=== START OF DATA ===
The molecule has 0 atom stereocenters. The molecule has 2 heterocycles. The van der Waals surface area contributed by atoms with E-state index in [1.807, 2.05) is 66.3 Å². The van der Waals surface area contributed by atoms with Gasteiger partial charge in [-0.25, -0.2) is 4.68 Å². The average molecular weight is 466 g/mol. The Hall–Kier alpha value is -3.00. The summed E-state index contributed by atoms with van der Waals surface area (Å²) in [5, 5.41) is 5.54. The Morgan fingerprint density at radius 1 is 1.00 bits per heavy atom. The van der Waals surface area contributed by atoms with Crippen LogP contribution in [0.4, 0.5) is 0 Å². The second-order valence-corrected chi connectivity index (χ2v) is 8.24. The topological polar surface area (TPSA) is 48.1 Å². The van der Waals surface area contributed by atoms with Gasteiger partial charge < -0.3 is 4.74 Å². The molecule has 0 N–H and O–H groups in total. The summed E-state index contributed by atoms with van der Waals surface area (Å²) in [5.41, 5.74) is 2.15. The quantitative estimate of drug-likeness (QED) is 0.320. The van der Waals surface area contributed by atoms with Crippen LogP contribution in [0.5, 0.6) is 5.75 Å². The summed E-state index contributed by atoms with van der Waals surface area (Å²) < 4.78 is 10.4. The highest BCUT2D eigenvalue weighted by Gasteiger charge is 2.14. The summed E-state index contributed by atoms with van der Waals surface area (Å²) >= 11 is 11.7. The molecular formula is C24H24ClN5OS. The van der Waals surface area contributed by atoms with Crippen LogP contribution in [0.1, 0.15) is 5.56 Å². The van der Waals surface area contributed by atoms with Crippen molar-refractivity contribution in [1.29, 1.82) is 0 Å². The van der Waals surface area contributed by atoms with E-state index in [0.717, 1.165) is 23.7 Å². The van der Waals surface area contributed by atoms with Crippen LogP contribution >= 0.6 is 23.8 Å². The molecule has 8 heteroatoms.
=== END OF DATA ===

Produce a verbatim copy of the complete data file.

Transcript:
The molecule has 0 atom stereocenters. The molecule has 2 heterocycles. The van der Waals surface area contributed by atoms with E-state index in [1.807, 2.05) is 66.3 Å². The van der Waals surface area contributed by atoms with Gasteiger partial charge in [-0.25, -0.2) is 4.68 Å². The average molecular weight is 466 g/mol. The Hall–Kier alpha value is -3.00. The summed E-state index contributed by atoms with van der Waals surface area (Å²) in [5, 5.41) is 5.54. The Morgan fingerprint density at radius 1 is 1.00 bits per heavy atom. The van der Waals surface area contributed by atoms with Crippen LogP contribution in [0.4, 0.5) is 0 Å². The second-order valence-corrected chi connectivity index (χ2v) is 8.24. The topological polar surface area (TPSA) is 48.1 Å². The van der Waals surface area contributed by atoms with Gasteiger partial charge < -0.3 is 4.74 Å². The molecule has 0 N–H and O–H groups in total. The summed E-state index contributed by atoms with van der Waals surface area (Å²) in [5.41, 5.74) is 2.15. The quantitative estimate of drug-likeness (QED) is 0.320. The van der Waals surface area contributed by atoms with Crippen LogP contribution in [0.5, 0.6) is 5.75 Å². The summed E-state index contributed by atoms with van der Waals surface area (Å²) < 4.78 is 10.4. The highest BCUT2D eigenvalue weighted by Gasteiger charge is 2.14. The summed E-state index contributed by atoms with van der Waals surface area (Å²) >= 11 is 11.7. The molecular formula is C24H24ClN5OS. The van der Waals surface area contributed by atoms with Crippen LogP contribution in [0.1, 0.15) is 5.56 Å². The van der Waals surface area contributed by atoms with Crippen molar-refractivity contribution in [1.29, 1.82) is 0 Å². The van der Waals surface area contributed by atoms with E-state index in [0.717, 1.165) is 23.7 Å². The van der Waals surface area contributed by atoms with Crippen LogP contribution >= 0.6 is 23.8 Å². The molecule has 8 heteroatoms.